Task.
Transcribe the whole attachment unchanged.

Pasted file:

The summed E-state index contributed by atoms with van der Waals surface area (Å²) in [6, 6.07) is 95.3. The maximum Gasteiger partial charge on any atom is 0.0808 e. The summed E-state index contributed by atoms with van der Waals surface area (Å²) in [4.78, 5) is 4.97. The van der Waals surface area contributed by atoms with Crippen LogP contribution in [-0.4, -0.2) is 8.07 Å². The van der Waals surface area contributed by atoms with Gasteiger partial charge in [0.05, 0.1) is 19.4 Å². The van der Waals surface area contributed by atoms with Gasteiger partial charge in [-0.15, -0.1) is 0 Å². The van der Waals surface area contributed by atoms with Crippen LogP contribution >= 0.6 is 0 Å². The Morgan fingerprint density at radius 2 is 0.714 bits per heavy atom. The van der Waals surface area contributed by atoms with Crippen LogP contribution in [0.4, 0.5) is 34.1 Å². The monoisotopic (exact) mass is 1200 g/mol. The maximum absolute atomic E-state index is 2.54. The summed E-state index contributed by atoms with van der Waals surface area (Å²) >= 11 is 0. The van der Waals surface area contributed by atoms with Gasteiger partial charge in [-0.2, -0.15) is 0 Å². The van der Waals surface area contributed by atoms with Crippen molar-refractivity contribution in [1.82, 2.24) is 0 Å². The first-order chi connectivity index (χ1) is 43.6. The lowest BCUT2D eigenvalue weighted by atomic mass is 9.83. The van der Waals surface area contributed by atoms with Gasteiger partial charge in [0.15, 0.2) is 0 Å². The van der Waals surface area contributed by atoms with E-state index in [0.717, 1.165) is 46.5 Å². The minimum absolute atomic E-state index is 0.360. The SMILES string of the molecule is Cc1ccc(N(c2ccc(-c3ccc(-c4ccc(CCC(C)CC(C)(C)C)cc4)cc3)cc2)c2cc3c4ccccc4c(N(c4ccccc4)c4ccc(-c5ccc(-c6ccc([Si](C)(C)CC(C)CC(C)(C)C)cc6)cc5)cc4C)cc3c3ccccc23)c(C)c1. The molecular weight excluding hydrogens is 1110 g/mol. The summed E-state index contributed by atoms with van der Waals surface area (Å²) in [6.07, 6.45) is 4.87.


The summed E-state index contributed by atoms with van der Waals surface area (Å²) in [6, 6.07) is 95.3. The maximum Gasteiger partial charge on any atom is 0.0808 e. The summed E-state index contributed by atoms with van der Waals surface area (Å²) in [4.78, 5) is 4.97. The van der Waals surface area contributed by atoms with Crippen LogP contribution in [-0.4, -0.2) is 8.07 Å². The van der Waals surface area contributed by atoms with Gasteiger partial charge in [0.05, 0.1) is 19.4 Å². The van der Waals surface area contributed by atoms with Gasteiger partial charge in [-0.15, -0.1) is 0 Å². The van der Waals surface area contributed by atoms with Crippen LogP contribution >= 0.6 is 0 Å². The Morgan fingerprint density at radius 2 is 0.714 bits per heavy atom. The van der Waals surface area contributed by atoms with Crippen LogP contribution in [0.4, 0.5) is 34.1 Å². The monoisotopic (exact) mass is 1200 g/mol. The maximum absolute atomic E-state index is 2.54. The summed E-state index contributed by atoms with van der Waals surface area (Å²) >= 11 is 0. The van der Waals surface area contributed by atoms with Gasteiger partial charge in [-0.2, -0.15) is 0 Å². The van der Waals surface area contributed by atoms with Crippen molar-refractivity contribution in [1.82, 2.24) is 0 Å². The first-order chi connectivity index (χ1) is 43.6. The lowest BCUT2D eigenvalue weighted by atomic mass is 9.83. The van der Waals surface area contributed by atoms with Gasteiger partial charge in [0.15, 0.2) is 0 Å². The van der Waals surface area contributed by atoms with E-state index in [0.717, 1.165) is 46.5 Å². The minimum absolute atomic E-state index is 0.360. The SMILES string of the molecule is Cc1ccc(N(c2ccc(-c3ccc(-c4ccc(CCC(C)CC(C)(C)C)cc4)cc3)cc2)c2cc3c4ccccc4c(N(c4ccccc4)c4ccc(-c5ccc(-c6ccc([Si](C)(C)CC(C)CC(C)(C)C)cc6)cc5)cc4C)cc3c3ccccc23)c(C)c1. The molecular weight excluding hydrogens is 1110 g/mol. The summed E-state index contributed by atoms with van der Waals surface area (Å²) in [6.07, 6.45) is 4.87.